What happens when your home-mate announces that they taking a hiatus? What does that exactly mean? Always remember that building a good shared home starts with knowing your needs and communicating them.
A trip down memory lane…
The place and year: Nob Hill, San Francisco, 1987. The living room of my shared flat.
Before I get into my story, let me preface that my flatmate and I were in our twenties and shared the characteristics of youth: self-centeredness, insecure, and not knowing how to say “no.”
I’m having a conversation with my flatmate. The conversation occurred mid-May about two weeks before the semester was about to end. My flatmate, “S” announced that she planned a hiatus, along with a childhood friend, to travel to Europe for the entire summer break.
Very nice, I thought. I had done that two years earlier, but stayed put in France, primarily Tours and Paris where I was enrolled in an accelerated language program, shopped for the latest fashions, and ate a lot of rich desserts. We chatted about what countries she planned to visit—mostly Central Europe. She wanted to visit Hungary where her parents were from and then go to Austria, Italy, and France.
It was a lovely conversation, but then she dropped the bomb. “Since I won’t be here, you’ll need to figure out how to pay my portion of the rent.”
Panic bubbled in the pit of my stomach. “Does that mean that you’ll be taking all your things? Will I need to find another flatmate?” I asked, wondering if I could find some in two weeks time. I couldn’t afford the entire rent and my parents wouldn’t pay for it (they had paid for that three month trip to France).
“Oh, no. It’s not worth the trouble to pack up and take it all back to L.A.,” she said. “I’ll just leave it all here.”
In essence, she was using the apartment as a storage unit and not paying a cent for that service, which put me in the awkward situation of what to do next. At the end it worked because I sublet her room to another friend who planned to stay put in the city and needed a short-term rental. My flatmate agreed that her summer replacement could sleep on her futon as long as she brought her own sheets and duvet.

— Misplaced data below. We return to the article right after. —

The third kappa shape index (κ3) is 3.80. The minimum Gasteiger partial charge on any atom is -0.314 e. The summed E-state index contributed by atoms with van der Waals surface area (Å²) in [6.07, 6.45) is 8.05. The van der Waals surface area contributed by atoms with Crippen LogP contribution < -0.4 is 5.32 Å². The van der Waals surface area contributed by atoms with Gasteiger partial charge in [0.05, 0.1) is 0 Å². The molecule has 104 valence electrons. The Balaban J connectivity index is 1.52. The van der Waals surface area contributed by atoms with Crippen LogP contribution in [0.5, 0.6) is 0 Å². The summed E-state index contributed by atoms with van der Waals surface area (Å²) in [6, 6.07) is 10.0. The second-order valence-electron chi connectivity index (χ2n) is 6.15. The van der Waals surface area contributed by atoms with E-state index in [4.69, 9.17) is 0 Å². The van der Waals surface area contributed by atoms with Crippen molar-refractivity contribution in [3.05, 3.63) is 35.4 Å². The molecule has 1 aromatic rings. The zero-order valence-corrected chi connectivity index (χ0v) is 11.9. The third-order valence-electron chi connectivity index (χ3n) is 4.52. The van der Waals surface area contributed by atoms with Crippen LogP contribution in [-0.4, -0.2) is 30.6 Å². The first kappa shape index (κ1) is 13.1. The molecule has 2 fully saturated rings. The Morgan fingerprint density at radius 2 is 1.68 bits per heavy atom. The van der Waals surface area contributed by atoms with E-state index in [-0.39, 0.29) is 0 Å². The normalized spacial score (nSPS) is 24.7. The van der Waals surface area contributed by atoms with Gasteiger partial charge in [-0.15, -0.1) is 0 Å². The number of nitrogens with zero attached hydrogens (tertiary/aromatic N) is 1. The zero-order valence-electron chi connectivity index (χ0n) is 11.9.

There’s No Rent Hiatus in Shared Housing
Have you ever told your landlord that you’re going on vacation for two weeks and because you won’t be around that you want your rent prorated for the month or simply go on hiatus with the rent? Or have you gone to the bank to renegotiate your mortgage because you travel often for business and you’re just not home?
The rules for paying rent or your mortgage applies for shared housing. If you’re sharing a home that houses you and your belongings—no matter if you go on an extended vacation or travel on business—you pay your share of the expenses on time.
When I shared this story with Annamarie, she asked me, “Why did I cave in so quickly?” My answer: youth, inexperience, and I wanted to avoid a confrontation.
But here’s the deal, it should not have been my responsibility to find a summer flatmate, or worse case scenario, pay her share of the rent. And that brings me to…
Homesharing isn’t Plug and Play
What’s key to remember is that homesharing isn’t plug and play. It’s about trust, mutual respect, relationship building and, hopefully, a friendship.
We advocate this repeatedly, but before you head in the direction of wanting to share your home or move into another person’s house or flat, be clear of what you want and review all the different scenarios; don’t be afraid as I was to speak up when you see a potential conflict.
And here’s an article we wrote on how to manage a hiatus if you do want to sublet space in your homeshare.
Read more about how to manage your housemate situation: Sharing home with other adults? Remodel to Keep Peace , How to Manage Personal Items When Sharing Housing